As measured by citizen participation, the 2020 Black Lives Matter protests that erupted following the death of George Floyd are the largest movement in U.S. history. As many as 26 million Americans may have turned out for them, a number large enough to account for almost 8 percent of all citizens and more than 10 percent of those 18 or older.

“Really, it’s hard to overstate the scale of this movement,” Deva Woodly, an associate professor of politics at the New School, told The New York Times.

For months, citizen calls for an end to systemic racism dominated the headlines. Messaging from the president (and echoed by his attorney general) characterized protestors as “criminals” and “thugs,” if not Antifa activists determined to destroy the country. These accusations muddied the national discourse, and their potential to distract was amplified on social media by both supporters and foreign adversaries.

In September, the president took things a step further, blaming educators for using a “twisted web of lies” to teach students about slavery and other racist aspects of American history and vowing to give grants to promote “patriotic education.”

Although the presidential campaigning that has taken center stage in recent weeks has been short on substantive debate about how either party intends to respond to the tens of millions who have protested, state legislators continue to introduce bills that show they are listening.

Here are brief summaries of some of the bills introduced since September, with links to their text.

HB5851, an Illinois bill, creates an Inclusive American History Commission responsible for developing guidelines for “multiperspective, inclusive and comprehensive” instruction in history. This is to include curriculum regarding slavery in America and its lingering effects, as well as the role Black Americans have played in the cultural, economic and political development of the country. While this work is done, it calls for the suspension of history instruction, beginning with the 2021-2022 school year, with some exceptions.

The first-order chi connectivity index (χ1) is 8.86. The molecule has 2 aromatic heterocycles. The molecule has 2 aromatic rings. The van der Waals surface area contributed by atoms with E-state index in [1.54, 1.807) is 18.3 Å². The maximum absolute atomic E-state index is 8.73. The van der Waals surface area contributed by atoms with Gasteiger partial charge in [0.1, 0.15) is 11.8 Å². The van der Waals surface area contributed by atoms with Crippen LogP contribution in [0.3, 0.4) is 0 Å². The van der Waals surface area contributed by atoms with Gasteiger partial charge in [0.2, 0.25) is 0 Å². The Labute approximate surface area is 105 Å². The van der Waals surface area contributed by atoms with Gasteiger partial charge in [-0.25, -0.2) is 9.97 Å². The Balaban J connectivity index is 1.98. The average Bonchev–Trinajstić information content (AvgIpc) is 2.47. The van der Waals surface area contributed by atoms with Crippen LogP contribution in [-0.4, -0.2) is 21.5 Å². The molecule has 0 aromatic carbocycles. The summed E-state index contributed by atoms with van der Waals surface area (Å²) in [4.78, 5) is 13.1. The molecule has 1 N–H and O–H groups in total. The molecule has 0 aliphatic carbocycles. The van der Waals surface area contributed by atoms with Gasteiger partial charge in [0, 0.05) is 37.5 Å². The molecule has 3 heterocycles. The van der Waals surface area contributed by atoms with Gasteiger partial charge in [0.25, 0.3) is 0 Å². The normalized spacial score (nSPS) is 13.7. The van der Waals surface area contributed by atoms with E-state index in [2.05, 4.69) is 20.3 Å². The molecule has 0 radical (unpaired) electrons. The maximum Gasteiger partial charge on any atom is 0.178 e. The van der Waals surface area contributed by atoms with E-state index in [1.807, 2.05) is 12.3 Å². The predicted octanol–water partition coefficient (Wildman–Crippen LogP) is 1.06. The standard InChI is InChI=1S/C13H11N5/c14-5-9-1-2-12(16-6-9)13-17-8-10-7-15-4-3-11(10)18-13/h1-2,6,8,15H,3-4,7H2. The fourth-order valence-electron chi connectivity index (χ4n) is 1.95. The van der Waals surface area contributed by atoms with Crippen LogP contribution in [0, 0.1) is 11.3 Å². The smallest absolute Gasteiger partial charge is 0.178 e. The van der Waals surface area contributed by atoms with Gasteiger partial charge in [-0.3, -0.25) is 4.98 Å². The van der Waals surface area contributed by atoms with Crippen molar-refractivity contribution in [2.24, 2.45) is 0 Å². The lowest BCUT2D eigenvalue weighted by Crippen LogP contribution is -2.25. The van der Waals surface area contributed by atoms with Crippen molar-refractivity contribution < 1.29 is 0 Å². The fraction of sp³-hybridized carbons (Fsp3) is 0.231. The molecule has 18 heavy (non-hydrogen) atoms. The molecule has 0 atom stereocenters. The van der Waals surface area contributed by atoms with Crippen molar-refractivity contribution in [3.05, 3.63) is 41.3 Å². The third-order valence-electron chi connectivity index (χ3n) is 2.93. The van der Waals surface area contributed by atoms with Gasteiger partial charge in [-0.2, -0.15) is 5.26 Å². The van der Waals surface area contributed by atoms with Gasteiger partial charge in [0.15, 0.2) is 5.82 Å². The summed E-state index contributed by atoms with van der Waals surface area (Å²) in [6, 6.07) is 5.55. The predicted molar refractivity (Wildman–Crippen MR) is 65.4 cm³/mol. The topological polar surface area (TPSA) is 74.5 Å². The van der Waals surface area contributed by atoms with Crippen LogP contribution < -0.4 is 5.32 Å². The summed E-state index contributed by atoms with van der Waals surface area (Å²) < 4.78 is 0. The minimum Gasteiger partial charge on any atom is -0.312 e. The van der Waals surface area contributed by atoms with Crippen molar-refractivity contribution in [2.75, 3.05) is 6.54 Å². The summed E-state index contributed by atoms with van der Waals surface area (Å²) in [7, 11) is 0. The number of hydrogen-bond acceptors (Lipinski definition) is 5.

Rhode Island H8133 calls for a Commission on the Status of African Americans and Latinxs to provide research-based policy and practice recommendations to the general assembly and state executive offices. The commission is asked to help ensure these citizens equal access to government services and to propose changes to laws and practices that benefit other citizens at their expense.

Minnesota bill SF33 establishes the PROMISE Act and creates a community repair panel to review claims related to civil unrest in May and June of 2020. The protests following the death of George Floyd were largely peaceful, it notes, genuine expressions of grief, frustration and anger. Nonetheless, it recognizes that the acts of “a small minority of participants” led to destruction or damage to property and small businesses. The panel will review and make decisions regarding claims from those affected. The bill appropriates $125 million in fiscal year 2021 for awards.

HCR33 in Ohio urges Congress and the president to declare June 19 a national holiday, to be known as Juneteenth Independence Day. It acknowledges the “countless thousands” who have marched to protest the social inequity and racism present in the country and proposes the holiday to help restore the country’s waning status as a “beacon and symbol of democracy and freedom.”

New Jersey AR197 addresses the practice of forced hysterectomies that has been discovered in Immigration and Customs Enforcement (ICE) facilities. It recalls eugenics laws passed in 32 U.S. states in the early 20th century, “driven by racism,” that led to the involuntary sterilization of an estimated 60,000 people. It condemns the practices discovered in ICE detention facilities, saying they evoke abandoned and disgraced policies of the past.

Virginia HR602 celebrates the life of Chadwick Boseman. A graduate of Howard University, Boseman personally encountered racism and prejudice early in his career. He rose above them through acclaimed portrayals of profoundly influential figures in Black history, and reshaped the film world with his success bringing the first mainstream superhero of African descent to audiences throughout the world. The bill recognizes him as an actor, an activist, an inspiration to others suffering from cancer and a hero to African American youth.

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